Interestingly, none of the participants linked the importance of ethics content with ANA Code of Ethics or accreditation standards. Rather, the participants discussed the national board examination as the benchmark in curriculum decisions. It is not surprising that weaving ethics content throughout nursing curriculum has had its share of challenges. However, participants of this study believe continual work and commitment by faculty is necessary to ensure the ethics content remains within the curriculum and is taught with quality. One participant stated, “It does take an effort on everyone's part to integrate it [ethics] to keep the quality…[and] application of ethical decision-making.”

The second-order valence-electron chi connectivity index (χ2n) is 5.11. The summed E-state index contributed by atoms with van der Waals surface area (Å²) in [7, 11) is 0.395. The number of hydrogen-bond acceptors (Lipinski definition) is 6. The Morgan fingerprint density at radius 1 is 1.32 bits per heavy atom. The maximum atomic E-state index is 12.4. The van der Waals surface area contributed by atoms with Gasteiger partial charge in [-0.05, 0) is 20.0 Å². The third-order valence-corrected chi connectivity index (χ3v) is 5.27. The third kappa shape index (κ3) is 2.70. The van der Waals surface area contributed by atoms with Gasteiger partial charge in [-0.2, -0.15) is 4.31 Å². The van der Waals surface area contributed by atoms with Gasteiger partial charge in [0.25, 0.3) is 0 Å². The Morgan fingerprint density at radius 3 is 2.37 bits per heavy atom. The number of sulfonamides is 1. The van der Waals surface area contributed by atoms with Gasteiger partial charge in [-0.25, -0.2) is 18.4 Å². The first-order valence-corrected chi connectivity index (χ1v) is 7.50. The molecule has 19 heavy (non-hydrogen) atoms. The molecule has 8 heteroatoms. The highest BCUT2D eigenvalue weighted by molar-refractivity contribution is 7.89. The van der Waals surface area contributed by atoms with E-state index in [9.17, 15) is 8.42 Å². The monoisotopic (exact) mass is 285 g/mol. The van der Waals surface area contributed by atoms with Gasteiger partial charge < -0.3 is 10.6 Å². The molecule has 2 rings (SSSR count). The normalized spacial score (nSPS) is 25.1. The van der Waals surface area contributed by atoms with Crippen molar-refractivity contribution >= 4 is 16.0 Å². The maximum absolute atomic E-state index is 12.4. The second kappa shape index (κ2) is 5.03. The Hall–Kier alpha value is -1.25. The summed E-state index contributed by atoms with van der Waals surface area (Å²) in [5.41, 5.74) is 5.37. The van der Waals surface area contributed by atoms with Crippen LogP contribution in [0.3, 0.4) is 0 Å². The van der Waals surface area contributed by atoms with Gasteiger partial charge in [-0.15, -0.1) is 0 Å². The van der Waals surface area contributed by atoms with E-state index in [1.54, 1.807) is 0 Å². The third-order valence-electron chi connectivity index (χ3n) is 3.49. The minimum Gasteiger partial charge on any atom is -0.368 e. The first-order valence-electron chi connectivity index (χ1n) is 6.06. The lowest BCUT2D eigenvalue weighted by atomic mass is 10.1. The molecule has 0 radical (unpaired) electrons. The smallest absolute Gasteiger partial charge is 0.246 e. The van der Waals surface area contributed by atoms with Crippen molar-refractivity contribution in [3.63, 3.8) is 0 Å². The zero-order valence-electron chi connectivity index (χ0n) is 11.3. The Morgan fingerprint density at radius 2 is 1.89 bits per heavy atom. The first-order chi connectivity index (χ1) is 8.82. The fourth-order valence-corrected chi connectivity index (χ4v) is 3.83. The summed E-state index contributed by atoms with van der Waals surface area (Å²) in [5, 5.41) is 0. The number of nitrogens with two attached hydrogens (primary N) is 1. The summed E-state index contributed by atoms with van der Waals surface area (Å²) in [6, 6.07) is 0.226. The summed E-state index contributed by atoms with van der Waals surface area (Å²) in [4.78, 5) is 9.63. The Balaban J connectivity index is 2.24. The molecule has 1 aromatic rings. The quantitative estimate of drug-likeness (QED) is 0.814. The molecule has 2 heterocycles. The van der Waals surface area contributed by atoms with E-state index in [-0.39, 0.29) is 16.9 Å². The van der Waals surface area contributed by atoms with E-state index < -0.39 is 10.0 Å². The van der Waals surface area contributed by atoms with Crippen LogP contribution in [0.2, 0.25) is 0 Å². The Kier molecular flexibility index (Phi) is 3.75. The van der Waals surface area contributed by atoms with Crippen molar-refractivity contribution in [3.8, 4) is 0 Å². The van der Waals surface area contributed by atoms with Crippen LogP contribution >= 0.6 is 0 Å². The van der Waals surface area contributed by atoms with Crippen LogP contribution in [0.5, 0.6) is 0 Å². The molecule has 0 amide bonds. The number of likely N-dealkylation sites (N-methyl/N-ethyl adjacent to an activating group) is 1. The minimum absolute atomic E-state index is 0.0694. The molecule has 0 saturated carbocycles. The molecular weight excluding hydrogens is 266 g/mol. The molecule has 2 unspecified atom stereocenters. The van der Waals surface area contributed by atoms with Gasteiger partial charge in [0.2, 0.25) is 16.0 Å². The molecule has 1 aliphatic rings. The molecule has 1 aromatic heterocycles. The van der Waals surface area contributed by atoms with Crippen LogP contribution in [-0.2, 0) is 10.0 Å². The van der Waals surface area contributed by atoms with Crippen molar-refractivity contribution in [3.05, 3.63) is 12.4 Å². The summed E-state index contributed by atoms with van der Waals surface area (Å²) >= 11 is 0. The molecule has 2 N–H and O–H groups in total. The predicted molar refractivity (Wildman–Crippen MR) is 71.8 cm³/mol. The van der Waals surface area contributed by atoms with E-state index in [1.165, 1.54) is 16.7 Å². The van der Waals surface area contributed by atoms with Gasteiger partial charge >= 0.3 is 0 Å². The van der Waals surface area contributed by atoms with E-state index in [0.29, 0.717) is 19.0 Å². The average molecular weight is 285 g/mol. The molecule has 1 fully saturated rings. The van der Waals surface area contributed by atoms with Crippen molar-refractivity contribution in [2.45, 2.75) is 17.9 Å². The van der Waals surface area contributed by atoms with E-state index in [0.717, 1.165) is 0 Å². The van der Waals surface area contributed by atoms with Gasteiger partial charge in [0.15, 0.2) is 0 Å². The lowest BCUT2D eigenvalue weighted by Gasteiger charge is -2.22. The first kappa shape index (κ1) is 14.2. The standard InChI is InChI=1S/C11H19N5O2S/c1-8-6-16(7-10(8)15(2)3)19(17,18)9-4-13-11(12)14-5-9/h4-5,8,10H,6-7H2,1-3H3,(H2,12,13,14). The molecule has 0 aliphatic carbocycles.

This study's findings revealed an educational gap in the exposure to ethics content for both students and faculty and the need for intentional curriculum development pertaining to ethics education. Everyday ethics has little to do with legalities and more to do with being present and knowing the personhood so nurses can care and advocate appropriately (Benner et al., 2008). The perceptions of the faculty participants were consistent with literature of previous studies, in that there was a lack of preparedness of both students and faculty with often “forgotten” ethics within the nursing curriculum (Krautscheid & Brown, 2014, p. S21).